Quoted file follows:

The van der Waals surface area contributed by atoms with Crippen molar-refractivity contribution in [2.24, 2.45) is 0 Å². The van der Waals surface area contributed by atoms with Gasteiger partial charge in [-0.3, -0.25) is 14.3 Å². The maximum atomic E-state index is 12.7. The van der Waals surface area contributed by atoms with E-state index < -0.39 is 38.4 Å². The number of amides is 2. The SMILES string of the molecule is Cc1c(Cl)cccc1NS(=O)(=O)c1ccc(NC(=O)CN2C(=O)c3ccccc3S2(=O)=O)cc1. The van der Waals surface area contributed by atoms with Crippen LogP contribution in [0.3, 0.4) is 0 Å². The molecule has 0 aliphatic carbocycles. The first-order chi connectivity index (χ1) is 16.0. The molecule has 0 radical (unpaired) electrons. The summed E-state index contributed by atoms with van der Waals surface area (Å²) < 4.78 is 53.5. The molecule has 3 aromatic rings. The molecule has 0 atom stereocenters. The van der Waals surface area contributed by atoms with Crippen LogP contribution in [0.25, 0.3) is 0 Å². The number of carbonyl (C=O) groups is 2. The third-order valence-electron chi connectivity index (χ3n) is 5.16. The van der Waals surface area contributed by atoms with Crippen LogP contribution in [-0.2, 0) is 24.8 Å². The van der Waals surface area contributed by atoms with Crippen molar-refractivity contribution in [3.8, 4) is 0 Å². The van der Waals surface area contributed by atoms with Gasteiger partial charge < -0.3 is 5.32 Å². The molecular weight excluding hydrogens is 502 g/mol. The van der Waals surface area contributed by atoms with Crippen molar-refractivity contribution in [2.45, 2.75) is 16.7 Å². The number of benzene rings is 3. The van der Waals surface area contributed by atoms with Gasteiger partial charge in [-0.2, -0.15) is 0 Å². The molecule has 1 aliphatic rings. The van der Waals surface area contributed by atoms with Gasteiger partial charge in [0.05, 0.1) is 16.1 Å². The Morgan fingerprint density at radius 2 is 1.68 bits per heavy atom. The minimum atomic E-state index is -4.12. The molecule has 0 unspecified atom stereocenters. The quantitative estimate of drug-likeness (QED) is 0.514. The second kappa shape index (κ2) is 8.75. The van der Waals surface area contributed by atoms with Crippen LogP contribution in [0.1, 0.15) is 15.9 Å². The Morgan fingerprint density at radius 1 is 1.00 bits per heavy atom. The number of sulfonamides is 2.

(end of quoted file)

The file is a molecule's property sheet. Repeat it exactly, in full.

The van der Waals surface area contributed by atoms with Crippen molar-refractivity contribution in [2.24, 2.45) is 0 Å². The van der Waals surface area contributed by atoms with Gasteiger partial charge in [-0.3, -0.25) is 14.3 Å². The maximum atomic E-state index is 12.7. The van der Waals surface area contributed by atoms with E-state index < -0.39 is 38.4 Å². The number of amides is 2. The SMILES string of the molecule is Cc1c(Cl)cccc1NS(=O)(=O)c1ccc(NC(=O)CN2C(=O)c3ccccc3S2(=O)=O)cc1. The van der Waals surface area contributed by atoms with Crippen LogP contribution in [0.3, 0.4) is 0 Å². The molecule has 0 aliphatic carbocycles. The first-order chi connectivity index (χ1) is 16.0. The molecule has 0 radical (unpaired) electrons. The summed E-state index contributed by atoms with van der Waals surface area (Å²) < 4.78 is 53.5. The molecule has 3 aromatic rings. The molecule has 0 atom stereocenters. The van der Waals surface area contributed by atoms with Crippen LogP contribution in [0.25, 0.3) is 0 Å². The number of carbonyl (C=O) groups is 2. The third-order valence-electron chi connectivity index (χ3n) is 5.16. The van der Waals surface area contributed by atoms with Crippen LogP contribution in [-0.2, 0) is 24.8 Å². The van der Waals surface area contributed by atoms with Crippen molar-refractivity contribution in [3.8, 4) is 0 Å². The van der Waals surface area contributed by atoms with Gasteiger partial charge < -0.3 is 5.32 Å². The molecular weight excluding hydrogens is 502 g/mol. The van der Waals surface area contributed by atoms with Crippen molar-refractivity contribution in [2.45, 2.75) is 16.7 Å². The number of benzene rings is 3. The van der Waals surface area contributed by atoms with Gasteiger partial charge in [-0.2, -0.15) is 0 Å². The molecule has 1 aliphatic rings. The van der Waals surface area contributed by atoms with Gasteiger partial charge in [0.05, 0.1) is 16.1 Å². The Morgan fingerprint density at radius 2 is 1.68 bits per heavy atom. The minimum atomic E-state index is -4.12. The molecule has 0 unspecified atom stereocenters. The quantitative estimate of drug-likeness (QED) is 0.514. The second kappa shape index (κ2) is 8.75. The van der Waals surface area contributed by atoms with Crippen LogP contribution in [0.1, 0.15) is 15.9 Å². The Morgan fingerprint density at radius 1 is 1.00 bits per heavy atom. The number of sulfonamides is 2.